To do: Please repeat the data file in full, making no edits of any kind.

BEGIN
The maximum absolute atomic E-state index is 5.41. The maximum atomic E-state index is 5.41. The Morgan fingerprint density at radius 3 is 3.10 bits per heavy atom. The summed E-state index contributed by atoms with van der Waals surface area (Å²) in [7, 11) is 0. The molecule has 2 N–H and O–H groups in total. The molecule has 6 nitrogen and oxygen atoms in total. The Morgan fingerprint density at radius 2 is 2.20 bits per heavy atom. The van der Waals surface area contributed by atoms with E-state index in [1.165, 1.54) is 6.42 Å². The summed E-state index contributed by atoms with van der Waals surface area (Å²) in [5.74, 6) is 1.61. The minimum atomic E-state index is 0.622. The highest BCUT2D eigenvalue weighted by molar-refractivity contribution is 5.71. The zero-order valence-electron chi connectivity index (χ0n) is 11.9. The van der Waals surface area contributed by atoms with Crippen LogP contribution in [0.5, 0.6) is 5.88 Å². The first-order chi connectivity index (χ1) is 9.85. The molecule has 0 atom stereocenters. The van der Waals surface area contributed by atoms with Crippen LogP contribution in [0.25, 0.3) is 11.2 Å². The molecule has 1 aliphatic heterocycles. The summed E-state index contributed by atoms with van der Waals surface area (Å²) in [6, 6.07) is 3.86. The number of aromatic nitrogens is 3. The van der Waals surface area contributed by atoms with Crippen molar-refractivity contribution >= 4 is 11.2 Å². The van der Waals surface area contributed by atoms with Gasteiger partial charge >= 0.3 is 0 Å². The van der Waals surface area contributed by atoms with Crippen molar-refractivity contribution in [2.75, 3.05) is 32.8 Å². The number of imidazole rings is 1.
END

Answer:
The maximum absolute atomic E-state index is 5.41. The maximum atomic E-state index is 5.41. The Morgan fingerprint density at radius 3 is 3.10 bits per heavy atom. The summed E-state index contributed by atoms with van der Waals surface area (Å²) in [7, 11) is 0. The molecule has 2 N–H and O–H groups in total. The molecule has 6 nitrogen and oxygen atoms in total. The Morgan fingerprint density at radius 2 is 2.20 bits per heavy atom. The van der Waals surface area contributed by atoms with E-state index in [1.165, 1.54) is 6.42 Å². The summed E-state index contributed by atoms with van der Waals surface area (Å²) in [5.74, 6) is 1.61. The minimum atomic E-state index is 0.622. The highest BCUT2D eigenvalue weighted by molar-refractivity contribution is 5.71. The zero-order valence-electron chi connectivity index (χ0n) is 11.9. The van der Waals surface area contributed by atoms with Crippen LogP contribution in [0.5, 0.6) is 5.88 Å². The first-order chi connectivity index (χ1) is 9.85. The molecule has 0 atom stereocenters. The van der Waals surface area contributed by atoms with Crippen LogP contribution in [0.25, 0.3) is 11.2 Å². The molecule has 1 aliphatic heterocycles. The summed E-state index contributed by atoms with van der Waals surface area (Å²) in [6, 6.07) is 3.86. The number of aromatic nitrogens is 3. The van der Waals surface area contributed by atoms with Crippen molar-refractivity contribution >= 4 is 11.2 Å². The van der Waals surface area contributed by atoms with Gasteiger partial charge >= 0.3 is 0 Å². The van der Waals surface area contributed by atoms with Crippen molar-refractivity contribution in [2.75, 3.05) is 32.8 Å². The number of imidazole rings is 1.